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Things that make you go hmm...

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If you put the federal government in charge of the Sahara Desert , in five years there'd be a shortage of sand.

Building Out the Farm
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My wife and myself are coming to the painful realization that our current living circumstance is not tenable. Financially we are hanging by a very dangerous thread and are on the virge of callapse. We made the decision a few weeks ago after receiving a letter from one of our mortgage companies that we need to downsize our financial footprint. Ie. Our monthly costs of operation are way too high. We need to move back to our land in the country. To affect this we have had to ask my disabled cousin to seek support from his family and in-laws to locate housing outside of our home. This was a difficult and painful descision on several emotional and spiritual levels. It is not a lack of desire to help him, it is the lack of ability.

We are going to put our current home up for sale with intention of moving shortly after the kids get out of school providing we can close in 6 months. This is mostly because of my number two son's pending graduation from high-school.

The hardest part is where to live... We thought the best plan would be to move back to our land in the country. We have been looking at bank repo'd and used doublewide mobile homes all over North East Texas for the last month. Some have potential, some do not. Most of them are just outside our current financial reach based on funds that we have arranged to facilitate this change and will require a mortgage of some kind to make the transition tenable.

Getting a new mortgage while still having not sold our current home is not really going to work as it does not reduce our footprint. We are discussing the idea of building a steel building home conversion. This may be tennable as the contractor we would be working with is a family member and will barter for some of the labor and will provide materials at cost.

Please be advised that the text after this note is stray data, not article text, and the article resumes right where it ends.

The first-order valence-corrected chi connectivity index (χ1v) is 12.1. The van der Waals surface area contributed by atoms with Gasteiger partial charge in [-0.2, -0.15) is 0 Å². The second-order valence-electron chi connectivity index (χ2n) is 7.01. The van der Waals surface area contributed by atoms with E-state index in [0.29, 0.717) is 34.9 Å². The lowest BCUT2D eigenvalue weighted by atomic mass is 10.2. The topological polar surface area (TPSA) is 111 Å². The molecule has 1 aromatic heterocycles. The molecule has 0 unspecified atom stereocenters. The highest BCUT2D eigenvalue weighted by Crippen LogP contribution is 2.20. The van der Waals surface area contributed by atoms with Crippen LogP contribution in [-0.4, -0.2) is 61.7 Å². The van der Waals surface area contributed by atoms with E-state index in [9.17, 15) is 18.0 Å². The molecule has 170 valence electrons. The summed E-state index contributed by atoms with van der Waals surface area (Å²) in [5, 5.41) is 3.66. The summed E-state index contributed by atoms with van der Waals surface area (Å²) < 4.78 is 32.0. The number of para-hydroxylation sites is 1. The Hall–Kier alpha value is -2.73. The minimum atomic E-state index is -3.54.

After visiting the land yesterday, to say that I have trepidation would be an understatement. The amount of physical work ahead of us is unfathomable. It's been two years since I've been out to my land in the country. I went yesterday late afternoon. Oy, what a mess... This is not a project or process to be taken lightly. In fact it is downright scary. It may be that we need to do a video diary of the course of events to document the process and from what we started with to what we finish with.

Most people around would think this is nuts. Many with smaller families and around the same income as us cannot understand why we are struggleing nor how we are surviving. The reality is we are sinking. We have six children living at home. My disabled cousing and his wife and son are there also. My cousin has not been able to secure supplimental food support (Food Stamps) on any kind of a regular basis and his disability income is tied up with his own obligations - some of which change if he moves.

So currently there are seven children and four adults that are primarily living on my income. I am not in a six figure income bracket. In fact, when I bought this house five years ago my net income was about $30,000 per year higher than it is today. Post DotCom crash salaries in the IT field are not what they were pre-DotCom crash. The current recession/depression has not helped.

Almost nothing is going into 401K. There is no budget for a car payment to replace failed vehicles. There is no budget for car repairs (Currently 2 mini-vans sitting in driveway waiting for me to figure out what is wrong with them). There is no budget for home repair - yes there is some that is needed and will need to be completed to get a saleprice of at least our outstanding mortgage.